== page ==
Report from Germany: A Visit to Bebelplatz

Bebelplatz, with St. Hedwigs Cathedral in the rear, Berlin, Germany.

Bebelplatz, with St. Hedwigs Cathedral in the rear, Berlin, Germany.

By Robert Israel

Today is an overcast afternoon, many decades after the hammer and sickle flag was hoisted precariously on the buildings in this once divided city by the conquering Soviet armies. There are no sounds of tanks or mortar fire in Berlin this afternoon, only the sing-song of a hurdy-gurdy man. Tourists toss coins to a monkey who crackles and deposits the coins into a tin cup; right on cue, he tips his little red cap as his trainer proclaims “Danke!” and the crowd applauds.

Looking at this street scene near St. Hedwig’s Cathedral reminds me of my own childhood in St. Michael’s parish, South Providence, Rhode Island, when so many families paraded their over-dressed freshly scrubbed children down the street closed to Sunday traffic. There was a trained monkey on a chain then, too, performing for the children. There were balloons, peddlers pushing wooden carts, the aroma of popcorn pop-pop-popping.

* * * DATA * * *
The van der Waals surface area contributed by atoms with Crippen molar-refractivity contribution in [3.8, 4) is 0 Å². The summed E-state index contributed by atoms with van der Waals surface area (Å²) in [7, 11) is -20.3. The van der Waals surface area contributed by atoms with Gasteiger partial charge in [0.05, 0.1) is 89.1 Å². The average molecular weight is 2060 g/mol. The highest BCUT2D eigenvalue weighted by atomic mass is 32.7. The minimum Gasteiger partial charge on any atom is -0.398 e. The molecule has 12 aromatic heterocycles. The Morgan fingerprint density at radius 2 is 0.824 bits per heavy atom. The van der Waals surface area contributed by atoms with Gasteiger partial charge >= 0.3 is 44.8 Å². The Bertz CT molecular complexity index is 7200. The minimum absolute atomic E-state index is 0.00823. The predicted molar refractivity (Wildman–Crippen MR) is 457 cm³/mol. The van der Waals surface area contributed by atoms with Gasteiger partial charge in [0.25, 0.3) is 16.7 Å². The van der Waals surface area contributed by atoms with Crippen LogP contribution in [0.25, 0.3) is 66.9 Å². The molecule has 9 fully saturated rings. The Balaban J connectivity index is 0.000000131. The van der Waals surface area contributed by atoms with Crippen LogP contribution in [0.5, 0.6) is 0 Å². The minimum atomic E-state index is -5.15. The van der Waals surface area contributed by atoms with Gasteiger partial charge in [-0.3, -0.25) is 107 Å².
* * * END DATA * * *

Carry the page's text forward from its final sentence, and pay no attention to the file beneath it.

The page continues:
There are different memories attributed to this place in the center of Berlin.

It was here where the Kristtnacht bonfires were lit, November 9-10, 1938. Books were burned. Synagogues and Jewish stores were razed, plundered. There was cackling then, too, Walpurgisnacht howls of jackbooted thugs and the sickening sound flames make when they lick the sky.

Today in Bebelplatz people order sandwiches and beer, haggle for bargains from pushcarts, they listen to a calliope while helping their children off a carousel, and they toss pfennigs to a trained monkey who wears a little red cap. So, if everything is rosy here, why am I so jumpy when a sudden gust of wind snaps and unfurls the carousel’s tri-colored banners?

At the edge of Bebelplatz is a bronze plaque embedded into a brick wall. In untranslated German it tells of the “twisted Nazi mentality” that let loose the hellfires of the Holocaust. There is no other sign, no further evidence to remind anyone of the past. This is a place that has risen from the rubble and now stands gleaming, all glass and steel. The repetitive music from the calliope and the carousel’s endless spinning almost succeed in lulling me into a reverie of calm; I am dizzy, swaying in a hypnotic spell of wonderment, nostalgia.

But then when I hear the snap of the tri-colored flag, I remember that no carousel, no calliope can erase those memories, or disguise those scars.

Robert Israel can be reached at A previous version of this piece appeared in The Jewish Advocate (Boston).


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